​But that also brings us to the core of the issue. Without these shocking descriptions, people would not have been fed up. Had we not been fed up, we wouldn’t have raised our voices. The two thousand people who shared the names and photos of the suspects would not have felt the need to warn other women about them. Neither Hildur or Oddný had quoted Fréttablaðið or Hringbraut, thereby avoiding slandering the two men, whose identities were still unknown to them.

From Icelandic site Visir. ”Four reporters of 365 Media convicted of libel.”

The crime of believing women

What crime did people like Hildur and Oddný commit, then? In my mind, the answer is that they believed the two women, whose police reports were the subject of sensational press coverage. If they hadn’t believed them, they wouldn’t have expressed their opinions on the suspects’ guilt ”without reservation”, as the judge put it. If Hildur and Oddný had doubted the women’s truthfulness, they might have used cautious language like ”allegedly” and ”if the charges turn out to be true”, thereby abiding by the objectivity that the rule of law demands, until the guilt of a suspect has been legally proven. Until then, it’s flat out illegal to believe survivors.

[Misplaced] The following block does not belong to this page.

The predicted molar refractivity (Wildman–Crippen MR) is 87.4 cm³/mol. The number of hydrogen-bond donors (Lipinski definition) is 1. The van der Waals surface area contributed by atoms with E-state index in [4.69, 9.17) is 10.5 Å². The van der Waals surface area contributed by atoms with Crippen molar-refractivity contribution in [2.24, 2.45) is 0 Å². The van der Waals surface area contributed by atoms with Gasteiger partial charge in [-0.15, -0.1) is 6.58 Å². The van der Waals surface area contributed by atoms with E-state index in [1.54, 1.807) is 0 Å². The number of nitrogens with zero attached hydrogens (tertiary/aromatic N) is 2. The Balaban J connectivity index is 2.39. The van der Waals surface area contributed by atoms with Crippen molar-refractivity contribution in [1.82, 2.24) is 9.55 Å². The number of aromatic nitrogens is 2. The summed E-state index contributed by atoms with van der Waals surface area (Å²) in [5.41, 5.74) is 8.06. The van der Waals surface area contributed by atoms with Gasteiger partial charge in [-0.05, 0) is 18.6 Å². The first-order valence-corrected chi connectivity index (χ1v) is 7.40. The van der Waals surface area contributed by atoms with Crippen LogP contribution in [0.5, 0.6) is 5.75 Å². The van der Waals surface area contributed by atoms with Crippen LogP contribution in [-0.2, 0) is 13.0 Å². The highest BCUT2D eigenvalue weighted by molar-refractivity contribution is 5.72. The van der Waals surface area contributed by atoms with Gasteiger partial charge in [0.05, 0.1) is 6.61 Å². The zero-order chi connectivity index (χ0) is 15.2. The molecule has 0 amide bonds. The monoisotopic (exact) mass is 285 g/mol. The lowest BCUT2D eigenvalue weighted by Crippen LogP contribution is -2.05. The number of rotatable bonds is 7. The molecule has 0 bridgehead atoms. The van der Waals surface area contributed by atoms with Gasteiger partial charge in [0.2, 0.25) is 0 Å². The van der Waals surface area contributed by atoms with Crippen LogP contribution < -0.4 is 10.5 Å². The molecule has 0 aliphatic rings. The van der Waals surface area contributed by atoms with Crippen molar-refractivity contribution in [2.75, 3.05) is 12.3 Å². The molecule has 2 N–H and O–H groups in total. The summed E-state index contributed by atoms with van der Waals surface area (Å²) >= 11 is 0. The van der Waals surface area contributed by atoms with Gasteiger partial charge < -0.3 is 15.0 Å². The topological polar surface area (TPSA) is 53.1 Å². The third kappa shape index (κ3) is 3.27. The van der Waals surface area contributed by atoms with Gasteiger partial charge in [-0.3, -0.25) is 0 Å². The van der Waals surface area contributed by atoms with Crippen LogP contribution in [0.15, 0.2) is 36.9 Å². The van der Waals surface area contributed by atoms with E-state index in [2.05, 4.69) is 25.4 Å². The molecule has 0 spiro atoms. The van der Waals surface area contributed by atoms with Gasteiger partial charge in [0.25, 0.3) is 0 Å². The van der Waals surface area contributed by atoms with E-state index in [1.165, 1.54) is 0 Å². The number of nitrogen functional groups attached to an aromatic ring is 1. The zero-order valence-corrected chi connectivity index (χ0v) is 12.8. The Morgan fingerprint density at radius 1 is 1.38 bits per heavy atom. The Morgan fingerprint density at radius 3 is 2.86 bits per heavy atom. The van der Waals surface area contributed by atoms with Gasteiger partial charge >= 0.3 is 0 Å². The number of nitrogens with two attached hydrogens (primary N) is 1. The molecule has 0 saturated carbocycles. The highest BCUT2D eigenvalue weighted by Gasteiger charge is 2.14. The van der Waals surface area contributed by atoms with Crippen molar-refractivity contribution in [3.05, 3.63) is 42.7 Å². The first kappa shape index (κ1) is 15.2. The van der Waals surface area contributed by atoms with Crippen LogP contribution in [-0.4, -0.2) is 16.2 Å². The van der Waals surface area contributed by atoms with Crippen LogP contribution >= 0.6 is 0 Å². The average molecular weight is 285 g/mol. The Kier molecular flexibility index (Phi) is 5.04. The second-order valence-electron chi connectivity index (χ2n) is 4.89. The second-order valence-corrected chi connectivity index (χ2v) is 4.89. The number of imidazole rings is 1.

It’s victims fearing that they will not be believed, which is one of the main reasons why they don’t report their assaults

​The winner of the Nobel Peace Prize Desmond Tutu once said that if you’re neutral in situations of injustice, you have chosen the side of the oppressor. Neutrality is always in favour of the status quo. What is the status quo, you may ask? It’s reflected in the fact that one in three women is subject to physical or sexual violence in her lifetime. It’s less than 10% of sexual assaults being reported to the police, and a fraction of the cases resulting in a conviction. It’s victims fearing that they will not be believed, which is one of the main reasons why they don’t report their assaults. It’s reservations like ”alleged” and ”if the charges turn out to be true”, who many survivors interpret as signs of disbelief, further repelling them from seeking justice. To make the playing field even more uneven, suspects and their supporters are free to mainain their innocence as loudly and as often as they see fit. I understand how people’s reputation is one of their most valuable posessions, and how it deserves legal protection. But what the Hlíðar case did was to reveal that it’s unclear where a woman’s freedom of speech ends and a man’s reputationbegins.